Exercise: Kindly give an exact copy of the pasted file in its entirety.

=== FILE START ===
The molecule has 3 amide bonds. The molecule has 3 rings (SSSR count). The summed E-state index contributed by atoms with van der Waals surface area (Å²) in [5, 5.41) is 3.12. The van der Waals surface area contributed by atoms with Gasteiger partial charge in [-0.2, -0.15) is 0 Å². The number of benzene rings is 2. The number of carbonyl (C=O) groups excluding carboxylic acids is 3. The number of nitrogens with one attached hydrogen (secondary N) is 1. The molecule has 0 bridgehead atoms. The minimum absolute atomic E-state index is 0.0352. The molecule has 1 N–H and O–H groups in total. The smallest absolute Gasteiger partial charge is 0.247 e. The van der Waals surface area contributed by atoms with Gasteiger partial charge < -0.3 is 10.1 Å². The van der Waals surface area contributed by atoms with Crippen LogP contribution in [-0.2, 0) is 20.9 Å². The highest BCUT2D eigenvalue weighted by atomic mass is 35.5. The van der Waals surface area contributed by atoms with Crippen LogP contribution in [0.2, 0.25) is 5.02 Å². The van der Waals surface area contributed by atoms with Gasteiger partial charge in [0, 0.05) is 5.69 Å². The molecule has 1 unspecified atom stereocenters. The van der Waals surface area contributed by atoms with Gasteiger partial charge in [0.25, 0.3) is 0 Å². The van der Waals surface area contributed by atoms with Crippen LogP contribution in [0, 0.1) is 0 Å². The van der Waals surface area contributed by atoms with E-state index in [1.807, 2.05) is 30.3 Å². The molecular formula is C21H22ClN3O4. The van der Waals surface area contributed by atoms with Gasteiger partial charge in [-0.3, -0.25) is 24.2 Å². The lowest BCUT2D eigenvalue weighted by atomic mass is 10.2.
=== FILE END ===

The molecule has 3 amide bonds. The molecule has 3 rings (SSSR count). The summed E-state index contributed by atoms with van der Waals surface area (Å²) in [5, 5.41) is 3.12. The van der Waals surface area contributed by atoms with Gasteiger partial charge in [-0.2, -0.15) is 0 Å². The number of benzene rings is 2. The number of carbonyl (C=O) groups excluding carboxylic acids is 3. The number of nitrogens with one attached hydrogen (secondary N) is 1. The molecule has 0 bridgehead atoms. The minimum absolute atomic E-state index is 0.0352. The molecule has 1 N–H and O–H groups in total. The smallest absolute Gasteiger partial charge is 0.247 e. The van der Waals surface area contributed by atoms with Gasteiger partial charge < -0.3 is 10.1 Å². The van der Waals surface area contributed by atoms with Crippen LogP contribution in [-0.2, 0) is 20.9 Å². The highest BCUT2D eigenvalue weighted by atomic mass is 35.5. The van der Waals surface area contributed by atoms with Crippen LogP contribution in [0.2, 0.25) is 5.02 Å². The van der Waals surface area contributed by atoms with Gasteiger partial charge in [0, 0.05) is 5.69 Å². The molecule has 1 unspecified atom stereocenters. The van der Waals surface area contributed by atoms with Gasteiger partial charge in [0.25, 0.3) is 0 Å². The van der Waals surface area contributed by atoms with Crippen LogP contribution in [0, 0.1) is 0 Å². The van der Waals surface area contributed by atoms with E-state index in [1.807, 2.05) is 30.3 Å². The molecular formula is C21H22ClN3O4. The van der Waals surface area contributed by atoms with Gasteiger partial charge in [-0.3, -0.25) is 24.2 Å². The lowest BCUT2D eigenvalue weighted by atomic mass is 10.2.